All good stories involve strong emotion; such as love. For that reason, every author can learn how to put emotion and caring between characters into their novels by reading and learning from romance novels. Sarah Wendell, the well-known co-founder of SmartBitchesTrashyBooks.com, has put down her reasons for why people should stop criticizing the romance genre and start to learn from it in Everything I Know about Love I Learned from Romance Novels. And her points are very compelling.
Romance Lessons from The Wizard of Oz
Wendell brings together popular romance authors and readers of romance to comment on the genre and what it means to them. She is a smart woman! The first reason every writer should pick up a copy of this book is to read Loretta Chase's letter explaining how her rules for romance character traits are illustrated in the classic movie, The Wizard of Oz. Most of us do not think of Oz as a romance story. However Chase shows us that each of the Oz characters has traits that are also found in a classic romance hero. Romance novels do not just jump into love and marriage. The heroine and hero must go through a journey of discovery about themselves, their relationship, and what love means. That is what makes a good romance read. And Oz is in fact a story about a journey of discovery. About leaving what you know to discover something more about yourself and those around you.
Reading Wendell (and Chase), you understand that characters who do not grow during the story are not interesting to read. One dimensional characters do not provide depth in a story. Whether you write mystery, historical fiction, suspense, or humor your characters must be different at the end of the story than when readers first meet them.
Every writer has had moments of frustration with their work. Maybe characters are not doing what you want. The blank page is staring unabashedly back at you daring you to type something; as if it could be good enough. Not surprisingly you ask yourself, "Why do this to myself?" The answer is provided in the second to last chapter of Wendell's book and it should be required reading for anyone who wants to pursue a career as a writer. An essay titled, "Healing Through Books" written by an anonymous reader explains more powerfully why books are important than anything a fiction writer could design. While some readers just want a few minutes of quiet fantasy, for others, the words on the pages are a lifeline to avoid real life's harsh realities. This essay is a must-read for aspiring authors. Save it. Go back to it when you are struggling with a story. The heartfelt emotion of her saga will make you touch your heart; if you write to please her as a reader you'll never lose sight of your goals.
Self-Worth, Sex, and Heroes
In addition to insight that Wendell's book can provide to writers, this book is really about what is happening in romance novels. As Wendell sets out to prove in this quick and flowing read, romance novels provide women with examples of why they should value their self-worth. Romances provide examples of strong women who will not settle for men unable to accept them for who they are.
The romance genre provides a wide range of approaches to sex. Some romances will lead you to the bedroom door and leave it to the reader to fill in the gap of what happened between night and dawn. Some romances head straight to the wedding alter but do not provide details of the wedding night. There are a growing number of romance novels that will provide in varying levels of detail the intimate details of the mechanics of making love. Find what level of romance-to-sex ratio you are comfortable with and enjoy the ride. In addition, Wendell makes a compelling case for using these explicit romance sex scenes - not as porn on paper - but rather a safe environment for couples to discuss what excites them. Citing reader comments, Wendell provides a compelling case for how romance novels actually encourage young women to hang on to their virginity as realistic romance novels provide both the positive and negative sides of having intercourse. Reading a romance novel and discussing the story with your daughter might just be the least awkward and comprehensive way for parents to educate their kids about sex. At least take the time to read Wendell's analysis and her readers' comments to see if you can take on a new use for sex in novels.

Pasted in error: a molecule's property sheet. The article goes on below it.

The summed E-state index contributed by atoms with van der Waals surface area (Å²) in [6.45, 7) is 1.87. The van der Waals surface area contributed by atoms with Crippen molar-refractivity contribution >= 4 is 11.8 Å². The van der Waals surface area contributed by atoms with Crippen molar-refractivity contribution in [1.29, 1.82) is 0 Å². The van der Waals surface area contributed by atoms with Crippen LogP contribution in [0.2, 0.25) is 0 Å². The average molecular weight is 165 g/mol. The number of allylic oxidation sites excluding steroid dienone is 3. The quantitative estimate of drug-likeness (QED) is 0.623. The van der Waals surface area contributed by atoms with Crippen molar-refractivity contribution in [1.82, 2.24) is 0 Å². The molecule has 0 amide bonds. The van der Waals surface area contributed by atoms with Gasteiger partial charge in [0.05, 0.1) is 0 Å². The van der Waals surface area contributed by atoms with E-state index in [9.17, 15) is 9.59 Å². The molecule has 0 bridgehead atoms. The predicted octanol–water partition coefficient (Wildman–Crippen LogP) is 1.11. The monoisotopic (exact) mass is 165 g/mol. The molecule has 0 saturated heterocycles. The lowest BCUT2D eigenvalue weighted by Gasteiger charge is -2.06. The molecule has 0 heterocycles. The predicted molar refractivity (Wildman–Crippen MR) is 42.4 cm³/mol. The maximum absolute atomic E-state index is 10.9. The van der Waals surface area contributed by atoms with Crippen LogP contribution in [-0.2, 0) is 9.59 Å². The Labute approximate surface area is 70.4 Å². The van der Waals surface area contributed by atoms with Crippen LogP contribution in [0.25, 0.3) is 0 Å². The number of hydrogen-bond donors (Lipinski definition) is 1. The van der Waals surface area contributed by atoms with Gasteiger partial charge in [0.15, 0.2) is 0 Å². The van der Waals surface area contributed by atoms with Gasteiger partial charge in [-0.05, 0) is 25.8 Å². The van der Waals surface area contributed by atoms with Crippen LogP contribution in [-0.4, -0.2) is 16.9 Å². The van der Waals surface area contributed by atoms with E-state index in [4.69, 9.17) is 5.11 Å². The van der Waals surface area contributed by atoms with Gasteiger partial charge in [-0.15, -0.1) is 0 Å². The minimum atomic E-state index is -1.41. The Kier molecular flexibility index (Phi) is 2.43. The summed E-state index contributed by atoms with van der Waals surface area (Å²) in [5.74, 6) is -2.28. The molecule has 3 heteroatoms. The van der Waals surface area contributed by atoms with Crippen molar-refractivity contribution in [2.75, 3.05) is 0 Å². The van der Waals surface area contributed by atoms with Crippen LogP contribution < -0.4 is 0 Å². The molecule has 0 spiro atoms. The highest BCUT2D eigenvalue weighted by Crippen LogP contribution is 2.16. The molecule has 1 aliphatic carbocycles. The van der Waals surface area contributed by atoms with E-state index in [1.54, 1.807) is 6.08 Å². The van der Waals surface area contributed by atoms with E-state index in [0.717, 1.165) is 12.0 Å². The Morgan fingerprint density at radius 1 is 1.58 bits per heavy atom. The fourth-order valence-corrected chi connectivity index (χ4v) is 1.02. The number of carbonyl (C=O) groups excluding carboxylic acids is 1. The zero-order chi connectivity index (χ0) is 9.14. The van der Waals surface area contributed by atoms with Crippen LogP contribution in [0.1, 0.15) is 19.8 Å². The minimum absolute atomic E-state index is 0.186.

The longest running objection to romance novels is that reading them will give females unrealistic expectations about real men. Only an insecure man could have developed this theory. If we applied this theory to science fiction, Martians should be invading Earth. Fat chance! It is not the women reading romance novels who have unrealistic expectations. Rather, it is men who do not understand the emotion of love who fear what romance novels teach. Real men (i.e. men who understand a women's self-worth and are confident in their relationships) have no fear of fiction stories any more than they fear Martians will invade.
My only criticism of Wendell's study on romance would be her back alley vernacular. For all of Wendell's pontification of about the modern women, she degrades her message by using swear words. Educated women know more creative and descriptive words to discuss their feelings, wants, and desires than sinking to gutter talk. While I understand that Wendell is striving to achieve a conversation with her readers as if they are swapping stories over coffee, the fact is she has compiled a reference book on the subject of romance novels. In fact, Wendell's book references over 60 books and authors for anyone who wants to read romance novels. Sadly, Wendell only put 10 books on the shopping list in the back of her book but with a quick flip through the pages reader's can compile a wonderful study of romance novels.